How do you calculate the return displayed on my dashboard and account pages?

We think it is most appropriate to evaluate Wealthfront like an index fund, therefore we recommend using the Time-weighted return shown on your dashboard to measure account performance. Your dashboard also displays a Money-weighted return that takes into account the deposits and withdrawals you make over time. We do not display and do not recommend using Simple return to measure performance, as explained below.

Time-Weighted Return (TWR)

TWR compounds the daily returns of your account from the time it was initially funded until present. It is the best way to evaluate the performance of an investment manager because it does not consider when a client deposits or withdraws cash from her account. TWR is also the method used by index funds to measure performance. It is a true reflection of how we have managed your money, not a reflection of how your contributions and withdrawals affected your performance.

Money-Weighted Return (MWR)

MWR is the rate of return that will cause the net present value of your portfolio’s cash flows (deposits and withdrawals) and terminal value to equal the value of your initial investment. It is analogous to a fixed rate on a daily-interest savings account. While TWR compounds your account’s unique pattern of daily returns, MWR is calculated as the constant rate of return that would have to be paid for you to obtain the account’s ending value, given your deposits and withdrawals. The annualized version of Money-weighted return is known as Internal Rate of Return (IRR).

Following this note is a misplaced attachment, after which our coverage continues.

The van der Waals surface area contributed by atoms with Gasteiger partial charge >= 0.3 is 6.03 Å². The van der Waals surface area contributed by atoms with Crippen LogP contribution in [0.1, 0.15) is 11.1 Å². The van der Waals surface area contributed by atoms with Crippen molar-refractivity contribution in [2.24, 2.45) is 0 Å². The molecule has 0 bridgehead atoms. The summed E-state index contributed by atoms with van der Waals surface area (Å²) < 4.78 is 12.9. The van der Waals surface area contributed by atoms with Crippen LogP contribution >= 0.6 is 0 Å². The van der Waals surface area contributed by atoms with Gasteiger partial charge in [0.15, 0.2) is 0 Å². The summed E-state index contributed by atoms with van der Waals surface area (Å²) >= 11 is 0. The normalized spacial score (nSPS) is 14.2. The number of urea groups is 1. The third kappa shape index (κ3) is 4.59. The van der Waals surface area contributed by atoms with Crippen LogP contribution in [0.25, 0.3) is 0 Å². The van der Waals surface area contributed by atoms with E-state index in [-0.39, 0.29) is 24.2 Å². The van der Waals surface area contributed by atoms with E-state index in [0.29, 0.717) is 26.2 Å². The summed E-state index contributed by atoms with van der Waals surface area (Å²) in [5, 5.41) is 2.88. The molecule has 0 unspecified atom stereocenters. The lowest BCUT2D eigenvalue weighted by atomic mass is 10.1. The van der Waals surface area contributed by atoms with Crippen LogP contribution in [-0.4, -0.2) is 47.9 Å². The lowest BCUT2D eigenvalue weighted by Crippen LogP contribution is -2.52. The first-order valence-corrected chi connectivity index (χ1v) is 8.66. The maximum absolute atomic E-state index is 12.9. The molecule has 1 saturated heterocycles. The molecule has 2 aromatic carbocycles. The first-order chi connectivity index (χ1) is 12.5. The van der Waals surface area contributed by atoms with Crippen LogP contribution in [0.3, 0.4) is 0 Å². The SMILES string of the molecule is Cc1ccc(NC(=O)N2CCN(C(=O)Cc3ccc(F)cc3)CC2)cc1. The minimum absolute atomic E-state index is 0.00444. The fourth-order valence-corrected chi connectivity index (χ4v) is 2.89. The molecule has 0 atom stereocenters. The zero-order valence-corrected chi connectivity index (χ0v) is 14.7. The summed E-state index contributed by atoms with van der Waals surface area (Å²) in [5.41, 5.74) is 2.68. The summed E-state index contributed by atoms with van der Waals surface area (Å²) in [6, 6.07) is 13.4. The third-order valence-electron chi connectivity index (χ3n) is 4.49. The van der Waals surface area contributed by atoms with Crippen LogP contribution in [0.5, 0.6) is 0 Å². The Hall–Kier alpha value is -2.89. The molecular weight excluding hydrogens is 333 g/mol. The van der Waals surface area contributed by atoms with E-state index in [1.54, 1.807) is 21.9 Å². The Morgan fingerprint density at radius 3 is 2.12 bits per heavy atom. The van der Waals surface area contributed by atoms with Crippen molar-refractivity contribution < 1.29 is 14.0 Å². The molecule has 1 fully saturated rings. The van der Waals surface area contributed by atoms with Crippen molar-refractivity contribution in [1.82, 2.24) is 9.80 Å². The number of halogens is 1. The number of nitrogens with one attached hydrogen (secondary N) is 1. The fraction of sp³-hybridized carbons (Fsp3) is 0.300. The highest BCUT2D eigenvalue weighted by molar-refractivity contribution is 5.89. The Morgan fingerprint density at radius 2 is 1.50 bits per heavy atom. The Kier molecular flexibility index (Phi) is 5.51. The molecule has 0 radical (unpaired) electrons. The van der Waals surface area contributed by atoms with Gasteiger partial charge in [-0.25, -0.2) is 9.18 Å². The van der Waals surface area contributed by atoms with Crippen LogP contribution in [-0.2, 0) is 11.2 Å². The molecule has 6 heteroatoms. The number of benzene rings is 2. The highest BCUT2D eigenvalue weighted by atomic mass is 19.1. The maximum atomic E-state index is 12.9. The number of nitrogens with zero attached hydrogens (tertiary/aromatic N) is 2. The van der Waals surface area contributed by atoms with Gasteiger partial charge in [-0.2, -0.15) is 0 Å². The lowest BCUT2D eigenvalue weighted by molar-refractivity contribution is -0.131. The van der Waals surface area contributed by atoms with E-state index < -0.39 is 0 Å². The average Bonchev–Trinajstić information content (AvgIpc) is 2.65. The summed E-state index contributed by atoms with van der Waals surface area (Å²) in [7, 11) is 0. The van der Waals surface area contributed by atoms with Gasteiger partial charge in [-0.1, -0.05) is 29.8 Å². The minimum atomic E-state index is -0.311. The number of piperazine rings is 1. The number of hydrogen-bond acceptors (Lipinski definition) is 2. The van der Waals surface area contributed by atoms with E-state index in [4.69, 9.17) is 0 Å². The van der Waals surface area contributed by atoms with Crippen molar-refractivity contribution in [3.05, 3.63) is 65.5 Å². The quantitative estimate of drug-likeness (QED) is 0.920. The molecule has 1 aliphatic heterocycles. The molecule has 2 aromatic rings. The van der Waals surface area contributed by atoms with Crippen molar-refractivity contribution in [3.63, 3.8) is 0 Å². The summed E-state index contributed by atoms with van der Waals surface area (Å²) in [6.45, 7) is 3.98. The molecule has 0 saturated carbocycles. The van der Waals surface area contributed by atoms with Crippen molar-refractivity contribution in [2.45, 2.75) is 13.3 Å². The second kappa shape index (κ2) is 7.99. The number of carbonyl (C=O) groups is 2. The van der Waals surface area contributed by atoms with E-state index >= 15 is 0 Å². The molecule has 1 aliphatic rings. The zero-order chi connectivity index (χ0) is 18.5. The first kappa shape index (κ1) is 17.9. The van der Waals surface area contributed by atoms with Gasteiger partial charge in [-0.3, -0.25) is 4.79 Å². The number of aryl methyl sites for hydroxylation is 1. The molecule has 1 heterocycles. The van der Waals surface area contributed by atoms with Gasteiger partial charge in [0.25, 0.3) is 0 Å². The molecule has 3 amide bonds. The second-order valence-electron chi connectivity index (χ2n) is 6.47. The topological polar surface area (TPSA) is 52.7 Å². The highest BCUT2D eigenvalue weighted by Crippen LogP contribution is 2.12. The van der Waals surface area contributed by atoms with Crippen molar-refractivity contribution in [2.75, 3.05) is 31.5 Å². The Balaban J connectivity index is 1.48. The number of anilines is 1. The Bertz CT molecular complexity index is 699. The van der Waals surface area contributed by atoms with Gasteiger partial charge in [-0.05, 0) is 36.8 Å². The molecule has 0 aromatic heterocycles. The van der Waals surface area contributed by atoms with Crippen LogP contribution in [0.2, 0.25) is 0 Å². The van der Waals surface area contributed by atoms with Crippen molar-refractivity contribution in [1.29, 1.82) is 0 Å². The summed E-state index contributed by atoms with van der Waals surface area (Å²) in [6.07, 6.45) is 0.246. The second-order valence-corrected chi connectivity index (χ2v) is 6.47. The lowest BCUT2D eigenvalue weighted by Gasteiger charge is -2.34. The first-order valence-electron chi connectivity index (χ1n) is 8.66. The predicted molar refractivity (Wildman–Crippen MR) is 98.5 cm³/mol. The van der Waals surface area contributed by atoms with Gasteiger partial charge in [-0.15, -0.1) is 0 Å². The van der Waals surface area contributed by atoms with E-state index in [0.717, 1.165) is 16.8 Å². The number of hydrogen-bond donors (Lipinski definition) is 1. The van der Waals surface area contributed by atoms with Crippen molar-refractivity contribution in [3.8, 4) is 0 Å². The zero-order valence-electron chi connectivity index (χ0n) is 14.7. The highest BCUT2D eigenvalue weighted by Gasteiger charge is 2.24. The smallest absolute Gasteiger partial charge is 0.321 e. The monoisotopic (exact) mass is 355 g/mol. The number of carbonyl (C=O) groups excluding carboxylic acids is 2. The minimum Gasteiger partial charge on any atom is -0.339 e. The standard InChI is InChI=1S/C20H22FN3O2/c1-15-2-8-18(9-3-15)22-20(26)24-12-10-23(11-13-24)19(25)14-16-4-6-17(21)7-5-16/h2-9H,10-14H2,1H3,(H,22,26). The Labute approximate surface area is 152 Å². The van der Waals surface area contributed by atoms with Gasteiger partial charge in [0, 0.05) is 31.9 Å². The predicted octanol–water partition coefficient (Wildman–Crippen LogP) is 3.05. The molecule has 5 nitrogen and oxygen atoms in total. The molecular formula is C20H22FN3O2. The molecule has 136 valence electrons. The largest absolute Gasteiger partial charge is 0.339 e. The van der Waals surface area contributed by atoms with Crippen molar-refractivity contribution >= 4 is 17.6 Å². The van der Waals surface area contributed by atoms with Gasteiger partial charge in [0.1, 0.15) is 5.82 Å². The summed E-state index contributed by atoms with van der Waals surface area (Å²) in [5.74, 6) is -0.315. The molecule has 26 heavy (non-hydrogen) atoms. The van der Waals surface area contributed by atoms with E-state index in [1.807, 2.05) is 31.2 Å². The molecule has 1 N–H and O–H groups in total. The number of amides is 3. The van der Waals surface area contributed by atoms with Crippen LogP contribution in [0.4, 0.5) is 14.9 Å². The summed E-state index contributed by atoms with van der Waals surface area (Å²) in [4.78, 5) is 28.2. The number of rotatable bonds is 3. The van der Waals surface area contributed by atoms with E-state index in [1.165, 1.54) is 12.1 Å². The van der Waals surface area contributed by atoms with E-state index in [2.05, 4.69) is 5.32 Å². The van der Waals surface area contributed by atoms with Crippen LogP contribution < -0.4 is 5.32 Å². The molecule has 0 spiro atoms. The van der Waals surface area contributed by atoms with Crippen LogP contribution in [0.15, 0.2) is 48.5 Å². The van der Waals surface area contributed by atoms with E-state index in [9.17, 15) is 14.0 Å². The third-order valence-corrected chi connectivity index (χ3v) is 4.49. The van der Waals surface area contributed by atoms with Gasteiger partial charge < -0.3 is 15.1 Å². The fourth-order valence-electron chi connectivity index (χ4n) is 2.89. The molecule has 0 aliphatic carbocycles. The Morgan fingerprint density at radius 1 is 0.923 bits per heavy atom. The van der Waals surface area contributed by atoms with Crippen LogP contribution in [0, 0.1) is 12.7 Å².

MWR is often a better measure of how you manage your contributions and withdrawals than how your investment manager performs. Because it transforms a varied set of daily returns into a fixed rate, it is highly sensitive to when you deposit and withdraw cash. For example, if you initially deposit $10,000 in your account and it doubles in one month and then you deposit $100,000 and the market drops 25% in the following month then your TWR will be positive 50% and your MWR will be negative 31% (and your IRR would be negative 89%). In this example your investment manager invested well, but you timed the market poorly.

If you make frequent deposits, MWR and TWR will converge over time.

Simple Return

We do not recommend using Simple return as a performance measure. The Simple return is your portfolio’s total net gain divided by net contributions. In effect, this weights all cash flows to the beginning of your account’s life and therefore is not a very appropriate way of evaluating an investment manager’s performance.

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